Set expectations of value
Educate audiences on the costs of producing digital content
Break the assumption that the online space provides something for nothing
Hazel Arthur, Head Of Sales And Customer Engagement, Opera North
Opera North is a national opera company, creating extraordinary experiences everyday. As well as a full scale touring programme, they curate the programme at the Howard Assembly Rooms in Leeds and have just launched a new streaming platform; this month they’re opening a new digital sound walk through the city.
Opera North’s extensive education programme aims to inspire and enhance wellbeing in communities through arts participation and performance. Pre-Covid, one of their lifelong learning projects was SingON, which combats social isolation among older people with five singing groups in church halls and town halls. Those groups involved almost 200 members and retained a local feel, with no auditions or experience required.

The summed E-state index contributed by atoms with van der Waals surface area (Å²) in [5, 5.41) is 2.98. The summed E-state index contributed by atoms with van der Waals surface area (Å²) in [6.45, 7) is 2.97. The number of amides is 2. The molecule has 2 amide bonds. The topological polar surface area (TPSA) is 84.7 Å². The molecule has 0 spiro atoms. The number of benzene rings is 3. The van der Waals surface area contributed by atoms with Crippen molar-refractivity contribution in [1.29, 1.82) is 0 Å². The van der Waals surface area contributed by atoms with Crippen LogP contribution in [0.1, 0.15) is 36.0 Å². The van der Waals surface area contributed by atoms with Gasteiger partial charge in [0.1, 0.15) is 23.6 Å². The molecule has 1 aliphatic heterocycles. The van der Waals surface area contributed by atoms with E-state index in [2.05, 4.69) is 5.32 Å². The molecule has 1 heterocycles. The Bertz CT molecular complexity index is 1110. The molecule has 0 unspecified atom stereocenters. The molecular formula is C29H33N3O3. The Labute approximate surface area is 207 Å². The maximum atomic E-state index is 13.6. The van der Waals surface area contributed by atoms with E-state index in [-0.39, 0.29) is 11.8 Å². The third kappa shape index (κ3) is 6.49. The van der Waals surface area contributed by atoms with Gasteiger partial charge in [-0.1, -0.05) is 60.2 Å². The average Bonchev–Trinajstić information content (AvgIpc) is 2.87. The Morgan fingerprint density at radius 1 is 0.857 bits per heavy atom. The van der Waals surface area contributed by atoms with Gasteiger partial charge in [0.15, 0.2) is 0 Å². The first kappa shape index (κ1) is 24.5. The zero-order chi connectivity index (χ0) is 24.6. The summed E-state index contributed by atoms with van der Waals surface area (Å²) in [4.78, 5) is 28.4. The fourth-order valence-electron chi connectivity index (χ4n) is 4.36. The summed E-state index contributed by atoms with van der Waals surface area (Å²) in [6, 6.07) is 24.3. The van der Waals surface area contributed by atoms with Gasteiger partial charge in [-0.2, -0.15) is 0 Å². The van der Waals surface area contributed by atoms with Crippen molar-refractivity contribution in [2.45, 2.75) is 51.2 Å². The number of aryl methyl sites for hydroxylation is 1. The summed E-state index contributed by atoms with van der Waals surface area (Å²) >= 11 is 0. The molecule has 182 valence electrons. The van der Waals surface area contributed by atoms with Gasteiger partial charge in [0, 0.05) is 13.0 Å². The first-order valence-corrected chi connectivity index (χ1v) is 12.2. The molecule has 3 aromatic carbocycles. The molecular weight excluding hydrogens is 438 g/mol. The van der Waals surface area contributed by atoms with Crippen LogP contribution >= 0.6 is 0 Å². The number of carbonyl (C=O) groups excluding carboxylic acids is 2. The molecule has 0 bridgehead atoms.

Lockdown put an end to in-person sessions - but the education team quickly hit on the possibility of leading the activity online. Within a week, they’d called every participant to help them understand how to access online events and, in some cases, how to create an email address. Their efforts worked and although it wasn’t quite as good as being in a room together - participants couldn’t hear one another over Zoom - the online sessions kept the community going throughout a difficult spring.